New York joined California, Washington and New Mexico yesterday, becoming the fourth state to mandate that hospitals offer rape victims emergency contraception (EC). "This is a tremendous victory for the women of New York state," bill sponsor Assemblywoman Susan John (D-Rochester) told the Binghamton Press & Sun-Bulletin. Facing pressure from the state Catholic Conference earlier this year, the measure contained amended language, granting hospitals permission to withhold EC from women who were already pregnant, New York Daily News reported.
EC is 95% effective in the first 24 hours after unprotected sex, failed contraception, or rape to prevent pregnancy by interfering with ovulation, fertilization, or implantation. Despite the time sensitive nature and documented benefits of EC, 54 percent of NY emergency rooms did not routinely provide EC to sexual assault survivors.
The Feminist Majority Foundation, along with a host of other reproductive health and rights groups, including American College of Obstetricians and Gynecologists (ACOG) and the American Medical Association (AMA), are advocating for Food and Drug Administration (FDA) approval of over-the-counter status for EC so women can access this pill quickly and easily all over the United States. The Women's Capital Corporation, makers of Plan B, has submitted a request to the FDA for over-the-counter status and FMF is gathering petition signatures in support of their application. The FDA is expected to make its decision by early 2004.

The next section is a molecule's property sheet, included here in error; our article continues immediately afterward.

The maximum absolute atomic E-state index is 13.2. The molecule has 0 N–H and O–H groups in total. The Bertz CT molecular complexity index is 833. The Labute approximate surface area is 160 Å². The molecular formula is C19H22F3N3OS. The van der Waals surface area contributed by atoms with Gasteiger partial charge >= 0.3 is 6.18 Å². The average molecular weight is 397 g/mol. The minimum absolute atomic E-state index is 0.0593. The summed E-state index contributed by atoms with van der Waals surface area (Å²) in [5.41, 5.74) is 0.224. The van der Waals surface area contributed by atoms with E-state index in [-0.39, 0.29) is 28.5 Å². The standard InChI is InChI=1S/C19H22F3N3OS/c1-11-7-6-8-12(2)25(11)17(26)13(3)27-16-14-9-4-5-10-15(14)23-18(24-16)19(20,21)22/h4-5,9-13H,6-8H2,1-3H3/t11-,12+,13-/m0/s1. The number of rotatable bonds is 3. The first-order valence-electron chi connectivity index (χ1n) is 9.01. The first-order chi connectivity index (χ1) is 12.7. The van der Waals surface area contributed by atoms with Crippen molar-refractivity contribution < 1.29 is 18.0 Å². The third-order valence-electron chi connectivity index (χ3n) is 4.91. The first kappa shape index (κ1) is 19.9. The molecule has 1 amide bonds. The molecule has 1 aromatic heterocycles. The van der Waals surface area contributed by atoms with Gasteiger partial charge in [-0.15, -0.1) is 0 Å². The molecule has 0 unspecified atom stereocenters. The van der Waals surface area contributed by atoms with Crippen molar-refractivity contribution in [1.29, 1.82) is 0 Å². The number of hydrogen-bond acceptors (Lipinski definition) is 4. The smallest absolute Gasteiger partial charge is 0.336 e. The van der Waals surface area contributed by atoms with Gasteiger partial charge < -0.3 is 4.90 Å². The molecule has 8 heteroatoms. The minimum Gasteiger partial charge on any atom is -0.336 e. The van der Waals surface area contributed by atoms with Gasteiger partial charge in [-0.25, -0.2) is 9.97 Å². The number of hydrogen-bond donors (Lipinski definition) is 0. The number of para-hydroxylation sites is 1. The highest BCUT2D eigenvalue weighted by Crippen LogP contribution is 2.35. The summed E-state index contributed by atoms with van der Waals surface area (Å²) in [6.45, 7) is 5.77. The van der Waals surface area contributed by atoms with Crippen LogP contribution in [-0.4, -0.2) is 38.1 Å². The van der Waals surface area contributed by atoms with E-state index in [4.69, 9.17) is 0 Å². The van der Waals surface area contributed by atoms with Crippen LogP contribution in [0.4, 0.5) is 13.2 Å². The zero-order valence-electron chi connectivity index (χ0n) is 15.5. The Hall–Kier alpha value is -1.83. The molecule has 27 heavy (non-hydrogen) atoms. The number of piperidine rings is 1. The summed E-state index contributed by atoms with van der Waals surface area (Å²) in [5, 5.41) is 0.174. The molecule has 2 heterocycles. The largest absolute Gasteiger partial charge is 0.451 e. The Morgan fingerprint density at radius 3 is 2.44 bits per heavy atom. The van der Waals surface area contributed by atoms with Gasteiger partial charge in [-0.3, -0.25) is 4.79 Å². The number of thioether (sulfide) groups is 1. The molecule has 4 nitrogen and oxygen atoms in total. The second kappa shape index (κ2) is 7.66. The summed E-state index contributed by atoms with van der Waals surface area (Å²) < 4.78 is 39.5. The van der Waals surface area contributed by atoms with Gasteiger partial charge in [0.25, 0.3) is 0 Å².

2/27/2015 This Bipartisan Bill Will Hold Colleges Accountable for Ending Campus Sexual Assault - A bipartisan bill aimed at holding colleges and universities accountable for rape and sexual assault cases was introduced in Congress yesterday, spearheaded by Senator Kirsten Gillibrand (D-NY).
Some of the Campus Accountability and Safety Act's key key provisions include a requirement of confidential reporting systems on colleges and universities, minimum training requirements for campus personnel, and stricter penalties for schools found to be in violation of Title IX or the Clery Act. . . .
2/26/2015 If This Bill Passes Federal Law Will Add Consent to Sex Ed Curriculums - Right now, federal law does not require health or sex education to include sexual assault prevention - but that could change with a new bill introduced by Senators Claire McCaskill (D-MO) and Tim Kaine (D-VA).
The Teach Safe Relationships Act of 2015, which was introduced earlier this month, would require all public secondary schools in the country to include teaching "safe relationship behavior" in order to help prevent domestic violence and sexual assault. . . .